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OpinionColumnistsLane Filler

Trump, Clinton, Nixon all head to LI

Paris has nothing on the Long Island Expressway this week.

President Donald Trump arrives at Long Island MacArthur

President Donald Trump arrives at Long Island MacArthur Airport on July 28, 2017. Photo Credit: James Carbone

This originally appeared in The Point, to subscribe click here.

It’s been said that if you sit at a table on the Champs-Élysées for long enough, you’ll see the whole world pass by.

But Paris has nothing on the Long Island Expressway this week.

First it was Pete King announcing that President Donald Trump would be in Bethpage on Wednesday to attend a roundtable discussion on MS-13 and gang violence. Then the news broke that Hillary Clinton would be at Hofstra University, also on Wednesday to address the New York State Democratic Convention and endorse Gov. Andrew M. Cuomo for a third term.

The political scene boasts more angles than a Regents geometry exam.

  • The last time Trump and Clinton were together on Long Island was for the Hofstra presidential debate in 2016. Will Clinton be able to avoid reminiscing (or want to avoid it) when she makes a speech on the same campus.
  • Will the focus be on the 2018 gubernatorial race or the 2020 presidential race? Clinton is touting Cuomo, a New Yorker who wants a chance to face Trump in 2020 but needs decisive wins in the primary against Cynthia Nixon and the general election to validate his chances.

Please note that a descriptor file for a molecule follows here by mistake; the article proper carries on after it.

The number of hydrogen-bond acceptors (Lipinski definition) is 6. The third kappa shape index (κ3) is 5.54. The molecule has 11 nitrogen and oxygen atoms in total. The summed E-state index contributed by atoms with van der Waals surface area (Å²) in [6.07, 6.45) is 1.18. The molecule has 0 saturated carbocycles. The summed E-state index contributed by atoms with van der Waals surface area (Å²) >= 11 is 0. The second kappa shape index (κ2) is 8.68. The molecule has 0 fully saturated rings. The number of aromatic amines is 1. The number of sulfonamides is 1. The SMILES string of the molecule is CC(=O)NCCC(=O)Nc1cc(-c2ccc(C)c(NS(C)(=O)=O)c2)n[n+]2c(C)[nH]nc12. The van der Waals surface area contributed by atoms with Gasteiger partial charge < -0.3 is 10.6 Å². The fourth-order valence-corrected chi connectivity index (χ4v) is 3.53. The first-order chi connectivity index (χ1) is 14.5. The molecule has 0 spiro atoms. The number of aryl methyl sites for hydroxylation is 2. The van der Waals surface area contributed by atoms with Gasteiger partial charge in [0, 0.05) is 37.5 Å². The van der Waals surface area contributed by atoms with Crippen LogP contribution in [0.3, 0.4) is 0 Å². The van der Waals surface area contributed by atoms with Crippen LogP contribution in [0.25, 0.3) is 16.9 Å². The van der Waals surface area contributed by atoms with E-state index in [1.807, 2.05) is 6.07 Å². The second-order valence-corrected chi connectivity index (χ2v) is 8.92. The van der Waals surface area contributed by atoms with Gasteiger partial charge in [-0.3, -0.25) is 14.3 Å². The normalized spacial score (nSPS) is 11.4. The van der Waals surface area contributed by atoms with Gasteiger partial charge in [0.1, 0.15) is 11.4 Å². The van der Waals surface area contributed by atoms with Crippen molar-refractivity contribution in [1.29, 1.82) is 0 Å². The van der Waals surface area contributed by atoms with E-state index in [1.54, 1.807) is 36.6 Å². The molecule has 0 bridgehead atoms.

• Is it wise for Cuomo, facing the Nixon forces that sprung from the campaign of Bernie Sanders, to have asked Clinton to sing his praises? Or does it remind everyone that one reason Trump is president is that Republicans found a way to unite behind a candidate the party disagreed with on most things, while Democrats still can’t seem to unify behind candidates with whom they agree about most things.
  • Should this be billed, a la classic Japanese monster movies, “Animals vs. Super Predators: Long Island”? Trump is being bashed by his enemies and embraced by his allies by calling MS-13 gang members “animals” which some have said was his view of all immigrants. Clinton, in her 2016 campaign, faced a backlash for a 1996 speech in which she called brutally murderous gang members “super predators” in a way that some felt implied bias against young African-American men.

And both are coming to Long Island, ostensibly to address New York issues, but in reality with a much more national goal in mind. Trump doesn’t need to convince Long Island of how bad MS-13 is, but believes the issue plays well nationally. And Cuomo knows he doesn’t need Clinton’s help in his governor’s race, where the same people who distrust him distrust her. The goal with that visit is national, too.

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